Sha’Carri Richardson has apologized for her marijuana use that led to a positive test at the Olympic trials last month, when she won the 100-meter race in a time of 10.86 seconds.
Appearing on the Today show Friday morning, Richardson apologized to her family, fans, and sponsors:
“I want to take responsibility for my actions. I know what I did, I know what I’m supposed to do. What I’m allowed not to do, and I still made that decision. I’m not looking for an excuse or any empathy in my case. However, being in that position in my life, finding out something like that, something that I would say is probably one of the biggest things that have impacted me positively and negatively in my life when it comes to dealing with the relationship with my mother.”
Richardson had learned of the passing of her mother in an interview from “a complete stranger” just days before the Olympic trials.
“I had an interview scheduled with my agent. I was just thinking ‘oh it will be a normal interview’, and then in the interview to hear that information come from a complete stranger was definitely triggering and nerve shocking. It’s just like ‘who are you to tell me that’? And no offense against him at all, he was just doing his job, but that definitely sent me in a state of emotional panic, still knowing that I have to go out and put on a performance for my dream. So yes, it was definitely triggering and from there just blinded by emotion. Blinded by hurting, hiding hurt for the fact that I know I can’t hide myself so at least in some type of way I was trying to hide my pain.”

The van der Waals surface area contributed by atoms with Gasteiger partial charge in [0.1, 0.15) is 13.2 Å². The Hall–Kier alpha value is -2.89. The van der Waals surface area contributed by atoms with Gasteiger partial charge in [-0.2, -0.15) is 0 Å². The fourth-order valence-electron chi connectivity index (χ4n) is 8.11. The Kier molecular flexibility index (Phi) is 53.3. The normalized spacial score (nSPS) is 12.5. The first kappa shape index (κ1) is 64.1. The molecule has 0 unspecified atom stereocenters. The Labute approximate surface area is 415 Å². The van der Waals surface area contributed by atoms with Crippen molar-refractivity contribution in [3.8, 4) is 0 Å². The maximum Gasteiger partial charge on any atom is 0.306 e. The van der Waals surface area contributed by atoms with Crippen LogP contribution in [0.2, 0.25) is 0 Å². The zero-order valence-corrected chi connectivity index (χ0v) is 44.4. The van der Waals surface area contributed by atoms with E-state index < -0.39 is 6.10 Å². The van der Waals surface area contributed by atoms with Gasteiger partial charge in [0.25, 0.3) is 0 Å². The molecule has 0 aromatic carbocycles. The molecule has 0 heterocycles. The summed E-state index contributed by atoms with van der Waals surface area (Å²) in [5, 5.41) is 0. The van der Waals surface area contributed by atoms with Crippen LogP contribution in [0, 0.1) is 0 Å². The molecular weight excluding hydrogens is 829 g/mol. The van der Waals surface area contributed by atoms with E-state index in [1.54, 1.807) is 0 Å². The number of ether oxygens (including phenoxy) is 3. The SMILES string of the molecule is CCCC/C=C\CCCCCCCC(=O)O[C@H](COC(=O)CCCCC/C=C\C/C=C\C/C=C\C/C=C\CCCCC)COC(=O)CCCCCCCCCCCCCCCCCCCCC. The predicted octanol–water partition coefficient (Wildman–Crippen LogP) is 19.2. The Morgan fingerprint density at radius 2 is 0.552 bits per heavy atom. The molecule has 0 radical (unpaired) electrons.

After she had learned about her positive test, Richardson tweeted out “I am human”.
I am human
— Sha’Carri Richardson (@itskerrii) July 1, 2021
Richardson’s 30-day suspension ends July 27, which would be after the 100-meter race in Tokyo but still in time to run in the women’s relay. USA Track and Field have not disclosed their plans for the relay, but did put out a statement saying the “situation is incredibly unfortunate and devastating for everyone involved.”
International regulators relaxed the threshold for what constitutes a positive test for marijuana from 15 nanograms per milliliter to 150ng/m after the London Olympics. They explained the new threshold was an attempt to ensure that in-competition use is detected and not use during the days and weeks before competition. It is also important to note that in the state where the positive test was received, Oregon, recreational use of marijuana is legal.
With the potential for her to run in the relay still up in the air, Richardson said that if allowed she’d be “grateful, but if not, I’m just going to focus on myself.”